My Swedish grandfather was a well known "household tyrant," as my mother put it. However, he had a soft spot for his food. Having traveled and worked in North and South America, he developed a taste for exotic foods, like artichokes and Stilton cheese. When he had guests for dinner back in Sweden, he supervised every detail of the meal and its serving. The maids had to put soup bowls full of steaming water under each guest's plate to keep the food warm. My grandfather chose the wines with care. He grew up in a household that always had a cook and his household had one also. And yet, in 1910, the year he and my grandmother returned to Sweden, he presented her with a handwritten cookbook! Many of the recipes were attributed to his own mother, who must have enjoyed baking. Other recipes are attributed to people I never heard of. On the one hand, I find this an endearingly tender thing to do. On the other hand, he might have done it because he wanted his food perfectly cooked and my grandmother should see to it! He was perfectionist in everything. After they divorced, she added some of her own recipes.

CORRECTION: A SWEDISH READER OF THE FACEBOOK SITE TOLD ME THIS IS NOT A COOKIE RECIPE, IT IS FOR A SPICE CAKE! THANK YOU.......The recipe pictured is for soft ginger [cookies] CAKE and he has pronounced them especially good. The recipe is attributed to his mother. It starts with 1/2
skålpund (about 210 grams) brown sugar and 4 eggs and one whips them for a half hour! Into this one blends 11 lod (a lod is 1/32 of a skålpund, or about 13 grams) wheat flour, 1 knifsudd (a measure for powders equal to 1-10 cubic mms) [hjortronssalt] CORRECTION THIS SHOULD SAY HJORTHORNSSALT which means deer antler salt, see comments, which is a substance like bicarbonate, giving a yeast-like effect, plus cloves, cinnamon and orange peel to taste. One should use a form that is well-buttered and dusted with flour. Apparently everyone knew how hot the oven should be and how long to bake the cookies because the recipe stops there. One of these days I must try it out. I've done my own translation here, so please, any Swedes feel free to correct me. (See Comments for correction to my translation and the deer antler salt!)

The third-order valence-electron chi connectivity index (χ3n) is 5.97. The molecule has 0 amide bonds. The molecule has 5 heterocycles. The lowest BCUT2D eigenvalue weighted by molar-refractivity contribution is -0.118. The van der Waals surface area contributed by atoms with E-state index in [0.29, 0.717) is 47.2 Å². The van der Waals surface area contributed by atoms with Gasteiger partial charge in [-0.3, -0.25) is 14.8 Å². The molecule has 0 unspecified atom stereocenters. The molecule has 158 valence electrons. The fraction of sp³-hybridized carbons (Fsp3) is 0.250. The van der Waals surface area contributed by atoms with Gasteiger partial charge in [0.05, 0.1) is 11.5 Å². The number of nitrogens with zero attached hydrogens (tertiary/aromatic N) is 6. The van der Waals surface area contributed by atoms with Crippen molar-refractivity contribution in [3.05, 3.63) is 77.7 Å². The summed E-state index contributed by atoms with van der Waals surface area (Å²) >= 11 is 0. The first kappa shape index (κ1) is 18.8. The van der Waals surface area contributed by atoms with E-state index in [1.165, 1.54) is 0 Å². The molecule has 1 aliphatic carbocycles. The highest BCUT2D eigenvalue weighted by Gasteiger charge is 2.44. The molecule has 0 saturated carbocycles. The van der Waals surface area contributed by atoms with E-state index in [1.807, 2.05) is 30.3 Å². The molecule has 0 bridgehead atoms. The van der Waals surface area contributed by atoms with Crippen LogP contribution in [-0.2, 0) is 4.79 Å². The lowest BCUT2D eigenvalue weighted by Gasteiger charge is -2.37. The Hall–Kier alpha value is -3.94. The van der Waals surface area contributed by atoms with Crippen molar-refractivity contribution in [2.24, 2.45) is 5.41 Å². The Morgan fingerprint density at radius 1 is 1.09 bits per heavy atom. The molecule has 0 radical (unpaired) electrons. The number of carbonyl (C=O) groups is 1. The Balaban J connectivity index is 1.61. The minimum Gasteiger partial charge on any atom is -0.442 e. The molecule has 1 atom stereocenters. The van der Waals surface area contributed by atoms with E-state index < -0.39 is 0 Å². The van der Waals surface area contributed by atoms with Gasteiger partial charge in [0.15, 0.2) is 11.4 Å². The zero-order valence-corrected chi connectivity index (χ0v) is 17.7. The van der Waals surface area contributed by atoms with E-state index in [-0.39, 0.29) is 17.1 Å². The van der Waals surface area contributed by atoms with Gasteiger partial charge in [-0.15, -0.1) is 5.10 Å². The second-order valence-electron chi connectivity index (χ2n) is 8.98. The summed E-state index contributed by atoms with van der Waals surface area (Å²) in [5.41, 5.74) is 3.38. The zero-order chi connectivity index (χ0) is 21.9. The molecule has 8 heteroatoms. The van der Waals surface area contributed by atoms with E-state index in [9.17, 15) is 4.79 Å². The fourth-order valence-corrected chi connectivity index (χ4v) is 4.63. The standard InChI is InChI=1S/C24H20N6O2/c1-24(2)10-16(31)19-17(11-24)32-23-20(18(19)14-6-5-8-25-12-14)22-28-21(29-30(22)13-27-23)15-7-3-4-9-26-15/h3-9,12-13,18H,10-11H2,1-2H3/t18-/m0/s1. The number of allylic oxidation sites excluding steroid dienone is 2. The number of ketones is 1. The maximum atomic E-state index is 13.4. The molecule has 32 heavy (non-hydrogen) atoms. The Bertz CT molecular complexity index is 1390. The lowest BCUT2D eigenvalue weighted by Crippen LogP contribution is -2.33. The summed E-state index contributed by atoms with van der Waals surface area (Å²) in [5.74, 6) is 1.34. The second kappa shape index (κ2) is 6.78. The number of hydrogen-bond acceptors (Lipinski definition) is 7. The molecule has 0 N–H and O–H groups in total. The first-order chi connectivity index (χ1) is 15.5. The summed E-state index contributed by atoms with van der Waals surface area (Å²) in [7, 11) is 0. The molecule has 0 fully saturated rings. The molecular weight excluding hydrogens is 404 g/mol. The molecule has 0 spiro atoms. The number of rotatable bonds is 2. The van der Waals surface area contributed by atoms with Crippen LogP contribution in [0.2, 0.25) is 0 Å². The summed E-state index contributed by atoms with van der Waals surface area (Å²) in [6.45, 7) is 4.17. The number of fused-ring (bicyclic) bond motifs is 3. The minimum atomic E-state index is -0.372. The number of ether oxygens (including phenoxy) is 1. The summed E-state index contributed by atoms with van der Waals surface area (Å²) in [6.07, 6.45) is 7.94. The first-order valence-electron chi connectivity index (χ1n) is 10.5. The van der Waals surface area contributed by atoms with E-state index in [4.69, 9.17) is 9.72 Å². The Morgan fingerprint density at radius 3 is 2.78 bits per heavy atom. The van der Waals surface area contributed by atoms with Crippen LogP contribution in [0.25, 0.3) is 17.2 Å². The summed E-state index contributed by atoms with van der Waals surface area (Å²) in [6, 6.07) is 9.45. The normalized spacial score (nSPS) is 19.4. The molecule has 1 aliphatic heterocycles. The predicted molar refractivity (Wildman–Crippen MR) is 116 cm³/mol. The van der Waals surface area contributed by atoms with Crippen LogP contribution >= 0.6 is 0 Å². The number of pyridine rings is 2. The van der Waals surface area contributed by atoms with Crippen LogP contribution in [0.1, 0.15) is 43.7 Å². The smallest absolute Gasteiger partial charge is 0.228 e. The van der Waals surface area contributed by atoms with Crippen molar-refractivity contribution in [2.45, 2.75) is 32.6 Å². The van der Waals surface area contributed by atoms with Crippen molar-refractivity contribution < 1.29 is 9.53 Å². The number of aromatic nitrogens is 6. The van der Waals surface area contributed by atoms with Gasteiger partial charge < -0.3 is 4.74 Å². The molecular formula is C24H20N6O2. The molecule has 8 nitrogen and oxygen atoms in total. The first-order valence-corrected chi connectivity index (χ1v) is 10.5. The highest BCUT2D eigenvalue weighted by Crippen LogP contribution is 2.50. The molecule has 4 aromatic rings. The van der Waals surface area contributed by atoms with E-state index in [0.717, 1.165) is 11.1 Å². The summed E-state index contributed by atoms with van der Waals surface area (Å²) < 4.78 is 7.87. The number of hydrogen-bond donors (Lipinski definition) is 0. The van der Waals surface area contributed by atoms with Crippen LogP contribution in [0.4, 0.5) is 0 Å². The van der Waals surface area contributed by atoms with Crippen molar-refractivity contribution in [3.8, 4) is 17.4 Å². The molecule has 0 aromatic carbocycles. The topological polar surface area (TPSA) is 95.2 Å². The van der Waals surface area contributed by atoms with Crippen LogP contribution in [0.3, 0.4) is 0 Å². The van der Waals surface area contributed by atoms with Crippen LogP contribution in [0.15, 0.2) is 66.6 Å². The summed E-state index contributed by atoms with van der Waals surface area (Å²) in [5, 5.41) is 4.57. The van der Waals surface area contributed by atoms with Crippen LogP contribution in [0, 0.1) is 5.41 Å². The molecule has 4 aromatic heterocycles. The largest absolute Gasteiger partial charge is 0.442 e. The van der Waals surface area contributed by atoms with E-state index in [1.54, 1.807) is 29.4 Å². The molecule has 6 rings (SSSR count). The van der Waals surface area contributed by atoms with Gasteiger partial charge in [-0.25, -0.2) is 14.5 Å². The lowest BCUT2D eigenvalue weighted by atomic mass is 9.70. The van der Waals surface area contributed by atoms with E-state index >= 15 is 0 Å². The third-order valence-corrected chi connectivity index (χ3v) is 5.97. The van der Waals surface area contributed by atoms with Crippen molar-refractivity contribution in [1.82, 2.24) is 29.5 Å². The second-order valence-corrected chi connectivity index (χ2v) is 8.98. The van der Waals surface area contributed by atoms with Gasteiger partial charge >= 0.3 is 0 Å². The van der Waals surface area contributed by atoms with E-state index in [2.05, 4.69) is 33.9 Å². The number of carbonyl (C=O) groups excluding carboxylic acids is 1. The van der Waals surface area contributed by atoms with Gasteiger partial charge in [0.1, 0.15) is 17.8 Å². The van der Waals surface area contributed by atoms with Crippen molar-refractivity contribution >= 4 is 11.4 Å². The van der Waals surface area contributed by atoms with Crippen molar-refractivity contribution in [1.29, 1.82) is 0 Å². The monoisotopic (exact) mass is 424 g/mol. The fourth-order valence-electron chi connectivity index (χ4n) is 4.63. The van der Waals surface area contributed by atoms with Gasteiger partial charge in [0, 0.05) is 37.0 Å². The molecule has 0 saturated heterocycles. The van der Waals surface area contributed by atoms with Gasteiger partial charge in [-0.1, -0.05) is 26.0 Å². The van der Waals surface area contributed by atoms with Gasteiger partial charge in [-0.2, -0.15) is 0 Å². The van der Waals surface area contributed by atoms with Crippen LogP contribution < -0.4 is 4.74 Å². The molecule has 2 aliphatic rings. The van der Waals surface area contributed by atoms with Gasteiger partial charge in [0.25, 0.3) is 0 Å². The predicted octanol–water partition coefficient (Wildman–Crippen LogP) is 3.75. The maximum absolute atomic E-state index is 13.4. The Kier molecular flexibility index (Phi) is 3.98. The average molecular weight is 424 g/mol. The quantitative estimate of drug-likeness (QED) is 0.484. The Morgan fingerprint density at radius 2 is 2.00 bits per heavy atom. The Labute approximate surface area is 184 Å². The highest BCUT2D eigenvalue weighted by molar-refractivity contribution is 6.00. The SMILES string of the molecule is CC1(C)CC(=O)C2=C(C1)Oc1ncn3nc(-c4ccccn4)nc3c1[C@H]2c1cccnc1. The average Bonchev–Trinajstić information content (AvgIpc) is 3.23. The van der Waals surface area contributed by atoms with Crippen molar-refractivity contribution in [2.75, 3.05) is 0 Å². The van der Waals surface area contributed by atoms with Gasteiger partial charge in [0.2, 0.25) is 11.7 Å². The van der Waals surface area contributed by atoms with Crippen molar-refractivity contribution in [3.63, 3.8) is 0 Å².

Eva Severinson
03/16/2014 12:24am

Hjorthornssalt means dear antler salt, which is sodium hydrocarbonate, once upon a time made from dear antlers.

03/16/2014 8:18am

Eva, thanks for the correction...I incorrectly wrote "hjortronssalt" when as you point out it is "hjorthornssalt." How fascinating....deer antler salt! I looked it up and it is also called hartshorn in English. It was used in Scandinavian and German recipes in the 1600 and 1700s and kept soft cookies from turning hard. They also made a jelly from the deer antlers which had numerous medicinal uses. (Wikipedia).

Carol Anne Hjoth Kuse
03/28/2014 7:51am

I am so glad Cyndi's List daily update brought me here. As you can see my maiden name is Hjorth. Great grandfather Andreas spelled his surname Hjort. We had been told it meant deer, but this proves it. I am looking forward to joining this site. I have an old photo that I think might be of Andreas and Bentja Hjort. As soon as I can dig it out I will send it because there is no one left to ask.
Happy dance! (Genealogy speak)

03/28/2014 9:45am

Hi Carol Anne, Thanks for the comment and for coming to the site. Yes "hjort" definitely means "deer." It is interesting that your family added an "h" at the end. Would love to add a photo of your great grandparents here.


Your comment will be posted after it is approved.

Leave a Reply